Go to a particular spot outside the Oyster Bar in New York’s Grand Central Terminal, and murmur very softly into the corner. Dozens of feet away, you can still be heard clearly.It’s known as a whispering gallery, a phenomenon in which sound waves of certain frequencies travel along curved surfaces (St. Paul’s Cathedral in London – in illustration below - has the earliest known example).
Researchers in the lab of Hong Tang, Yale’s Llewellyn West Jones Jr. Professor of Electrical Engineering & Physics, have taken the concept of the whispering gallery – using light waves instead of acoustic ones - and applied it to a device known as an optomagnonic resonator. The innovation could lead to a way to efficiently convert information from microwave photons to optical waves, which can be transmitted over optical fiber over very long distances, and open up new possibilities in quantum communications.
The results appear this week in Physical Review Letters. Xufeng Zhang, a Ph.D. student in Tang’s lab, is the lead author.
Magnons - the smallest unit of measurement for a magnetic spin excitation – hold great promise as an information carrier in quantum systems. That’s partly because magnons can simultaneously interact with multiple different types of information carriers including microwave photon, optical photon, acoustic phonon, etc. This is important since one of the greatest challenges in developing complex hybrid systems is realizing an efficient microwave-to-optical conversion to get the benefits of both.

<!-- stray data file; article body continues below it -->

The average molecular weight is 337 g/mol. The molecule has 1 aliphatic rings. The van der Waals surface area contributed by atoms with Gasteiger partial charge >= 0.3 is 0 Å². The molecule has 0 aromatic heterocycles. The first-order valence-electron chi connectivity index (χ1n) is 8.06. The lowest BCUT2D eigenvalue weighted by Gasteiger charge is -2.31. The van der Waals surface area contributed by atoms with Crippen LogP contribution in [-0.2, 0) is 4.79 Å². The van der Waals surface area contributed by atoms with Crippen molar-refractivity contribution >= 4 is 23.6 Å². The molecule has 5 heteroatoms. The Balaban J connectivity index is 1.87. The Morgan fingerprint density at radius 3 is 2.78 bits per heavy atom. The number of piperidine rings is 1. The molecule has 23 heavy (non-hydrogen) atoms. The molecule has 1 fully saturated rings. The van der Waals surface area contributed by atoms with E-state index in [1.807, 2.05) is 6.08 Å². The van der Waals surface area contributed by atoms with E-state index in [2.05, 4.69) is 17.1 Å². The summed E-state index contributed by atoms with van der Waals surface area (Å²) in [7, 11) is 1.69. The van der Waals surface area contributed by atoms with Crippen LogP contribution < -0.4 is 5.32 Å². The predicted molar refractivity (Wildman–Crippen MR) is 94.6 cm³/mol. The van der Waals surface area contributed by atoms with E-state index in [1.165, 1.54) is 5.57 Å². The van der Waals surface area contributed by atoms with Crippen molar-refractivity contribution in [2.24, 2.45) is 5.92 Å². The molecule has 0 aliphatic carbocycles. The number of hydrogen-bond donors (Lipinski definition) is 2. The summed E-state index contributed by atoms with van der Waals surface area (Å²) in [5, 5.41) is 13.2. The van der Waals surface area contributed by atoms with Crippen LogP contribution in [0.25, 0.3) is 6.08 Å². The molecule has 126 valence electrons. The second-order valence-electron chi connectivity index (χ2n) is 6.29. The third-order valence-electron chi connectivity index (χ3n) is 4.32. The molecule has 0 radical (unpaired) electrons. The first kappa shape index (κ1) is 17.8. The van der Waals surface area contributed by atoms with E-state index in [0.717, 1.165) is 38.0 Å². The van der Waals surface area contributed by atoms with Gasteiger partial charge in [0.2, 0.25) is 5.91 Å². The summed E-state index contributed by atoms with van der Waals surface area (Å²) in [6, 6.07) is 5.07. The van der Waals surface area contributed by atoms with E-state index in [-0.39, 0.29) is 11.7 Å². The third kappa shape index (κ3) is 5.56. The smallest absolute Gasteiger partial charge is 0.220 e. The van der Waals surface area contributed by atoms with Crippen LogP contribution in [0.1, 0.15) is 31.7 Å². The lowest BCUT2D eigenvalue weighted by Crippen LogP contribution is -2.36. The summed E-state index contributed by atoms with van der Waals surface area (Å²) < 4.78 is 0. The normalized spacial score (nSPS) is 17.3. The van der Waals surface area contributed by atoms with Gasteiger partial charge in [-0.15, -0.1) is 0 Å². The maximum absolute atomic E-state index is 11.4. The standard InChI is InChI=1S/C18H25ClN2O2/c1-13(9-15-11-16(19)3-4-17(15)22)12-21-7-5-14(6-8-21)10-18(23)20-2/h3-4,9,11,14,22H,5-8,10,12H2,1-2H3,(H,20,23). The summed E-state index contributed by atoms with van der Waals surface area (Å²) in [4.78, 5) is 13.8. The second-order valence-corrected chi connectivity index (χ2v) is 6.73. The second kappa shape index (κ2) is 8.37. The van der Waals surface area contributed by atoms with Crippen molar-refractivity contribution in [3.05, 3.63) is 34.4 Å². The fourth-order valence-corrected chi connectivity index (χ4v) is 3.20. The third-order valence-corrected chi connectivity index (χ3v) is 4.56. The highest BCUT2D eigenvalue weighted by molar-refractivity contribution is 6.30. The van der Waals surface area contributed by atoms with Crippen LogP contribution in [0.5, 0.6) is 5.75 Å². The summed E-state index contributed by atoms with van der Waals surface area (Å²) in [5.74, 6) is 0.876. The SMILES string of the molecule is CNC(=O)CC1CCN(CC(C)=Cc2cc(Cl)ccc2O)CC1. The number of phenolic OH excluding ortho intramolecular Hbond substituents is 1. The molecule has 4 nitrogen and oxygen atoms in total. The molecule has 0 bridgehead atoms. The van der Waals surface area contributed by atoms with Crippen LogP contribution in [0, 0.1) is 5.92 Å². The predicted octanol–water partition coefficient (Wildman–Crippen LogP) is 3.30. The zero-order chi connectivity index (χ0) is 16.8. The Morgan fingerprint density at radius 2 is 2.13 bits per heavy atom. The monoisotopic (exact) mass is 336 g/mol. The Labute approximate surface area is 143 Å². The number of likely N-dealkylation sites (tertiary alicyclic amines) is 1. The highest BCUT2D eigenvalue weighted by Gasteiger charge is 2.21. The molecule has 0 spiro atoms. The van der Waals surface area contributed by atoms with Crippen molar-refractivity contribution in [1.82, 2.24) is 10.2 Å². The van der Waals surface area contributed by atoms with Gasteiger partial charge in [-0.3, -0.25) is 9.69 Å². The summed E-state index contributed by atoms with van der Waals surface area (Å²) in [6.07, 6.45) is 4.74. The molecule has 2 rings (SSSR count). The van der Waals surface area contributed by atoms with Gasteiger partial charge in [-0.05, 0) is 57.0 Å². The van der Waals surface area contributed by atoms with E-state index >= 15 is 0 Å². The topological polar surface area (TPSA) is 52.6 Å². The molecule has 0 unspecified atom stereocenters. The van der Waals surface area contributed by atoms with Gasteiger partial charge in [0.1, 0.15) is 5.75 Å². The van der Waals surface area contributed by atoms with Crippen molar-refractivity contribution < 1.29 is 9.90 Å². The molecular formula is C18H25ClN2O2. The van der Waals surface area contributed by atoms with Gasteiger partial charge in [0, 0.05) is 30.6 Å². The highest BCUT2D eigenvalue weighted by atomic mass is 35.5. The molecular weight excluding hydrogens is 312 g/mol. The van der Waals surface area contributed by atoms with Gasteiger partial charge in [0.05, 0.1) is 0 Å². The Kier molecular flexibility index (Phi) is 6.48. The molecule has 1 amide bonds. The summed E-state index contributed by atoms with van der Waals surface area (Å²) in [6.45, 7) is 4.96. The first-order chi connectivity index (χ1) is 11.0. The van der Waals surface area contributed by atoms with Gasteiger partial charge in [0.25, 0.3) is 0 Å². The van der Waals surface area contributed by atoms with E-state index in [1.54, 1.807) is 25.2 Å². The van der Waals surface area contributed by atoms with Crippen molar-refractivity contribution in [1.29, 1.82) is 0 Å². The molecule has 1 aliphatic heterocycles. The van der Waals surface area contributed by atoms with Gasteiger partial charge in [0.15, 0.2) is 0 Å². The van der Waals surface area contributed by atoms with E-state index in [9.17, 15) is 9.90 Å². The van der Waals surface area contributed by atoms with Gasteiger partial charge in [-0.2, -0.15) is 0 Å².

This system uses a sphere of yttrium iron garnet (YIG), a ferromagnetic material that works simultaneously as a low-loss medium for magnons, microwave and light. YIG has been widely used in magnetic and microwave systems before, but this is the first time it has been used to support an optical whispering gallery mode, in which the light is confined along the circumference of the YIG sphere. Since light passes through the sphere multiple times, the researchers could significantly increase the magnon-light interaction.
“Although the sphere is commonly used in microwave devices, people never thought about using it in an optical resonator,” Zhang said.
To send light in and out of the YIG sphere, the researchers used a silicon nitride waveguide. Conventionally, scientists use tapered silica fiber for this purpose. Because the light can’t get in and out the YIG sphere efficiently, however, the whispering gallery mode can’t be observed. Because silicon nitride and YIG have a similar refractive index, which guarantees efficient light coupling between the YIG sphere and the waveguide, the whispering gallery modes show up clearly in the spectrum of the transmitted light.
Zhang said the next step for the innovation is to improve the magnon-to-photon conversion efficiency by means such as reducing the YIG sphere size to further concentrate the optical and magnon modes, and doping the material to increase the interaction coefficient.
Other authors of the paper are Na Zhu and Chang-Ling Zou, both in Prof. Hong Tang’s lab.
Top image: Light interacts with magnons in a YIG sphere optomagnonic resonator and changes its polarization. (Illustration by Xufeng Zhang)
Source: Yale SEAS News